The skull of one of the first limbed creatures has been digitally reconstructed by researchers from the University of Bristol and University College London using cutting-edge technology.
Mammalian, reptile and amphibian tetrapods encompass everything from salamanders to humans. Their emergence marks a pivotal point in animal evolution, beginning with the development of digitised limbs and the transition from water to land.
The rebuilt skull of an ancient amphibian, the 340-million-year-old Whatcheeria deltae, is depicted in the study, which was recently published in the Journal of Vertebrate Paleontology, to explain what this animal looked like and how it may have been nourished.
The fossils of Whatcheeria were discovered in Iowa in 1995 and were initially crushed flat after being buried by muck at the bottom of an old marsh, but palaeontologists were able to reconstruct the bones to their natural configuration using computer methods.
A CT scanner was utilised to generate accurate digital reproductions of the fossils and software was employed to isolate each bone from the surrounding rock. These digital bones were then mended and reconstructed to create a 3D model of the skull as it would have appeared if the animal had been alive at the time.
Whatcheeria had a tall and thin head, unlike many other early tetrapods alive at the period, according to the researchers. Lead author James Rawson, who worked on the research while studying palaeontology and evolution as a student, said: ‘Most early tetrapods had very flat heads which might hint that Whatcheeria was feeding in a slightly different way to its relatives, so we decided to look at the way the skull bones were connected to investigate further.’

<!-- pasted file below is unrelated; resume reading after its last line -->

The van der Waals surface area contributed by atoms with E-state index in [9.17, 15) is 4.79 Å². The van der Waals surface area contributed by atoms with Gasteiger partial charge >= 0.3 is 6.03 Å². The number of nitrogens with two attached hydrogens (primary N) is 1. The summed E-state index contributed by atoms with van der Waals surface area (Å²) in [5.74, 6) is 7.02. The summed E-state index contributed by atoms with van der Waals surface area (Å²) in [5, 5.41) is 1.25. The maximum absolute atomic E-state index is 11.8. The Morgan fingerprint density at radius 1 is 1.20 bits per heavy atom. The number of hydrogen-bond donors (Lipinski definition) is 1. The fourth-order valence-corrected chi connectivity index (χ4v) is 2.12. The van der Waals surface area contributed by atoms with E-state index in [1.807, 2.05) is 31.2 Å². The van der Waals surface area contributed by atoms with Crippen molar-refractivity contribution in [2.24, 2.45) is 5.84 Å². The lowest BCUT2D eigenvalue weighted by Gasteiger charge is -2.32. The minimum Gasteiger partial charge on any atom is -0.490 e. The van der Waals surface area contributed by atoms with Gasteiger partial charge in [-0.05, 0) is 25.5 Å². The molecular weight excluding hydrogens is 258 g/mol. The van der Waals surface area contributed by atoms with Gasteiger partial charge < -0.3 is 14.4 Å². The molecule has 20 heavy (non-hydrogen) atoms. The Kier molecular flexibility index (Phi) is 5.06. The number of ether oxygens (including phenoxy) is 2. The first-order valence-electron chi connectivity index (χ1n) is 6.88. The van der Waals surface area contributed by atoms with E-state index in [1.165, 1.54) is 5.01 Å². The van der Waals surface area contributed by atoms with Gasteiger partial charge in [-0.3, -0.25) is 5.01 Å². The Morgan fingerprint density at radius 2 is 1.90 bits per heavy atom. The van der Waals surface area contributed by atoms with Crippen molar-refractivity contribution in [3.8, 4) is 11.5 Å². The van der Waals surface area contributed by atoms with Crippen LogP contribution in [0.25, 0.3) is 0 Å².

The investigators were able to figure out how this animal attacked its victim by following the sutures that link the skull bones. Professor Emily Rayfield of the School of Earth Sciences at the University of Bristol, who was also involved in the research, said: ‘We found that the skull of Whatcheeria would have made it well-adapted to delivering powerful bites using its large fangs.’
Co-author Dr. Laura Porro said: ‘There are a few types of sutures that connect skull bones together and they all respond differently to various types of force. Some are better at dealing with compression, some can handle more tension, twisting and so on. By mapping these suture types across the skull, we can predict what forces were acting on it and what type of feeding may have caused those forces.’
The nose had a lot of overlapping sutures to resist twisting pressures from fighting prey, but the back of the skull was more securely linked to prevent compression while biting, according to the researchers.
Rawson added: ‘Although this animal was still probably doing most of its hunting in the water, a bit like a modern crocodilian, we’re starting to see the sorts of adaptations that enabled later tetrapods to feed more efficiently on land.’